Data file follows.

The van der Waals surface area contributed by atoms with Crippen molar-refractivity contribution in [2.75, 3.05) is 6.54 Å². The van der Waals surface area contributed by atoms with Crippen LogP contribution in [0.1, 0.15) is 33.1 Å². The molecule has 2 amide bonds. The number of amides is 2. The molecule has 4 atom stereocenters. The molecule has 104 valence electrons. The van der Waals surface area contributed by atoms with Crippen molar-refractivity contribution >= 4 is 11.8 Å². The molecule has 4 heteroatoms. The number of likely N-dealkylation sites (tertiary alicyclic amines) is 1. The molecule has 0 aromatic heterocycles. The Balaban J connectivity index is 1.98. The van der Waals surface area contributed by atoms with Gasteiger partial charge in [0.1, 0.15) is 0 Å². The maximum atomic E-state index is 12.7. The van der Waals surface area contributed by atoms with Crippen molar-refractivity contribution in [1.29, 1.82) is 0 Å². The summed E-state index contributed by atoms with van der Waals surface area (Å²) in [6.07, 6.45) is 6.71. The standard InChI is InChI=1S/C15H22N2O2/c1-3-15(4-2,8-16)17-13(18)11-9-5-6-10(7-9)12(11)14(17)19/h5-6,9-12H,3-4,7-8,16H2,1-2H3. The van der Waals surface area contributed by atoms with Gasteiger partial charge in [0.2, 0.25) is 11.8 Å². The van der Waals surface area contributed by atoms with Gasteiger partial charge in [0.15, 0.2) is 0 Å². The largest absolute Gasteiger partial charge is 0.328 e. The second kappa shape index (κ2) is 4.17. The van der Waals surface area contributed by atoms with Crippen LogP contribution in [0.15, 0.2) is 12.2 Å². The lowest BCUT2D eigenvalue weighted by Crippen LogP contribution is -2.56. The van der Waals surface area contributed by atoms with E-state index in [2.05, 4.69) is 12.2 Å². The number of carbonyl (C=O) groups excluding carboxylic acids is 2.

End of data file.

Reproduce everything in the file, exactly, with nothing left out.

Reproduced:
The van der Waals surface area contributed by atoms with Crippen molar-refractivity contribution in [2.75, 3.05) is 6.54 Å². The van der Waals surface area contributed by atoms with Crippen LogP contribution in [0.1, 0.15) is 33.1 Å². The molecule has 2 amide bonds. The number of amides is 2. The molecule has 4 atom stereocenters. The molecule has 104 valence electrons. The van der Waals surface area contributed by atoms with Crippen molar-refractivity contribution >= 4 is 11.8 Å². The molecule has 4 heteroatoms. The number of likely N-dealkylation sites (tertiary alicyclic amines) is 1. The molecule has 0 aromatic heterocycles. The Balaban J connectivity index is 1.98. The van der Waals surface area contributed by atoms with Gasteiger partial charge in [0.1, 0.15) is 0 Å². The maximum atomic E-state index is 12.7. The van der Waals surface area contributed by atoms with Crippen molar-refractivity contribution in [1.29, 1.82) is 0 Å². The summed E-state index contributed by atoms with van der Waals surface area (Å²) in [6.07, 6.45) is 6.71. The standard InChI is InChI=1S/C15H22N2O2/c1-3-15(4-2,8-16)17-13(18)11-9-5-6-10(7-9)12(11)14(17)19/h5-6,9-12H,3-4,7-8,16H2,1-2H3. The van der Waals surface area contributed by atoms with Gasteiger partial charge in [0.2, 0.25) is 11.8 Å². The van der Waals surface area contributed by atoms with Gasteiger partial charge in [0.15, 0.2) is 0 Å². The largest absolute Gasteiger partial charge is 0.328 e. The second kappa shape index (κ2) is 4.17. The van der Waals surface area contributed by atoms with Crippen LogP contribution in [0.15, 0.2) is 12.2 Å². The lowest BCUT2D eigenvalue weighted by Crippen LogP contribution is -2.56. The van der Waals surface area contributed by atoms with E-state index in [2.05, 4.69) is 12.2 Å². The number of carbonyl (C=O) groups excluding carboxylic acids is 2.